Posts Tagged ‘floods’


Har jagah mere chamakne se ujla hojai

Average Destruction of 2005 Earthquake in Kashmir

October 8th marks the anniversary for the massive earthquake that jarred Kashmir and left more than more than 80,000 dead, mostly children in their schools.  Dead before they had really ever had a chance to live.

When I went to Kashmir several months later to try to do my part, I was overcome by the injustice of what had happened. But, I left with some semblance of hope — hope in the beauty of the people I had met there; hope in the children who I had played with, who had taught me so much; hope in the future; hope in Pakistan.

Kashmir: Teaching in Tent

Now, five years later, I struggle to look at Pakistan without despair. Since then, a cyclone devastated Baluchistan, fighting destroyed Swat, conflict has torn apart the frontier and bombs at the hands of Muslims have ripped apart the very heart and soul of a once great nation. If the country was not tattered enough, August brought forth one of the great plagues: floods. Floods that have literally drowned a nation. Floods that have

BBC: Extent of Flooding

wiped out crops — wiped out next year’s food for a nation of 180 million people. Floods that have destroyed homes, destroyed houses, destroyed roads and bridges. Floods that have destroyed lives. Floods that have been so cruel as to have killed children; children who are pure, who are innocent, who haven’t even had a chance to live yet. Floods that have washed up mud, but have also washed off dirt from the problems of poverty, that have brought to light the injustice and inequity of the past 60 years. Floods that have left children more vulnerable, more hurt, more victimized than ever before.

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10 2010

Pakistan is Drowning – A Personal Account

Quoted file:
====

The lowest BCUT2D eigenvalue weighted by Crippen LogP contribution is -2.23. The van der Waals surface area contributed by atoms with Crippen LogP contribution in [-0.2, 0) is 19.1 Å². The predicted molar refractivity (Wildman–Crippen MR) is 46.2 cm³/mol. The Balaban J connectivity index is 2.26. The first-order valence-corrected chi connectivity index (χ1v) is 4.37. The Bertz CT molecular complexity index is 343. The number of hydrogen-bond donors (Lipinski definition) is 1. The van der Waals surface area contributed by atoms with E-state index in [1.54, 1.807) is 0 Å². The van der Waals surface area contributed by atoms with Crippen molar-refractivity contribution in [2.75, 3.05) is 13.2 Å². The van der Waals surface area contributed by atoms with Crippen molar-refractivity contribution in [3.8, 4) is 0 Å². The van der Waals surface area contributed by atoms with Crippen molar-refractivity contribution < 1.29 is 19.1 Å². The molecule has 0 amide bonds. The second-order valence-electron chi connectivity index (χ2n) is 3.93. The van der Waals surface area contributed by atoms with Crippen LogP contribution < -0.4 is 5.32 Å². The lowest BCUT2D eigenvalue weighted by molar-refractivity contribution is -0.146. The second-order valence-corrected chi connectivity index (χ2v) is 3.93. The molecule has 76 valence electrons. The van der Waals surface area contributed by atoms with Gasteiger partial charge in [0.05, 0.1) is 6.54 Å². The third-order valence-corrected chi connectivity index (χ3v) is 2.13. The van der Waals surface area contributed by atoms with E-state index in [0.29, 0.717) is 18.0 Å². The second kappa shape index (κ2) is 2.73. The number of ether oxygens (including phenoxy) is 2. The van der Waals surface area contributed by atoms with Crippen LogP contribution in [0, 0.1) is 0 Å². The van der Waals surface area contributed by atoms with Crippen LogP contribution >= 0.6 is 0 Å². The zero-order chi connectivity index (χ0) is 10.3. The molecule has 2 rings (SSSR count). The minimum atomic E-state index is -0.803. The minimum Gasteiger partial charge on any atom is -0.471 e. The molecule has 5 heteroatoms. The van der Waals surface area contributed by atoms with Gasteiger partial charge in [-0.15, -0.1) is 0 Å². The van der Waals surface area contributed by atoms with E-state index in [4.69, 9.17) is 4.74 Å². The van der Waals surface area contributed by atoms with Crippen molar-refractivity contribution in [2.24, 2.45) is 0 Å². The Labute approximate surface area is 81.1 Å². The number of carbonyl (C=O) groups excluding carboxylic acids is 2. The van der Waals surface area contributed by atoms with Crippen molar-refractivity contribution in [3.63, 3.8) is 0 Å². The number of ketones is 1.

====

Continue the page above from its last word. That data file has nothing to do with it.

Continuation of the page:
Emirates flight from Dubai to Islamabad is uneventful but delayed, typical Emirates style; the pilot wakes up 15 minutes after scheduled departure, tells us how sorry he is and blames late arrival of this aircraft for the delay. As if I care; you are late, period, I don’t care an ant’s ass why; save me the sob story. Would Emirates care if I told them I am late checking in because my driver was delayed picking me up? The food served on board is so bad, my neighbor takes one bite of his chicken korma, makes a face, hurriedly covers his tray, pulls a blanket over his face and is fast asleep in about two minutes; lucky guy. I eat the salad and bread, for I am hungry, this is my iftaar and sleep afterwards is impossible. There is commotion on board after we land, people are on their feet, emptying overhead cabins before the aircraft comes to a full stop; cabin crew franticly force them to cease, but my fellow passengers are in a hurry, they ignore pleas to sit down; the crew give up.

A strikingly young attractive lady immigration officer, scanning through my passport wants to know why I go to Afghanistan so much; I explain I am an aid worker building schools and taking care of orphans, widows there. A sad look clouds her pretty face and says in very heavy accented Pinglish, they kill you American, be careful, no? Some Pakistanis too, I want to add but bite my tongue instead. She waves me towards a desk where I am to apply for visa on arrival. I leave her reluctantly; not sure why, maybe a feeling of shared camaraderie between us in the few seconds of our interaction.
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09 2010

She Mourns the Loss of Pakistan’s Vision


“I love Pakistan,” she said, tears welling up.  She took the edge of her duputta and wiped them away.  “I was born there and every part of me has memories of it.”

My mother-in-law lives with me.  We sat this week in the living room, just the two of us.  Her heart breaking, she lamented  the lack of assistance being given to the flood victims who are being crushed by a system that exploits poverty.

“If the wealthy in Pakistan gave Zakat as they should,” she said angrily, “we wouldn’t even need assistance from outside.  This isn’t the vision of Quaid-e-Azam.”

I watch her sit sullenly in America day after day, alienated from everything she loves:  her friends and family, the sights and smells and culture of the land of her birth.  She watches the destruction of the dream of Pakistan on the internet and simultaneously denounces and longs for her home.

And it makes me angry.

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08 2010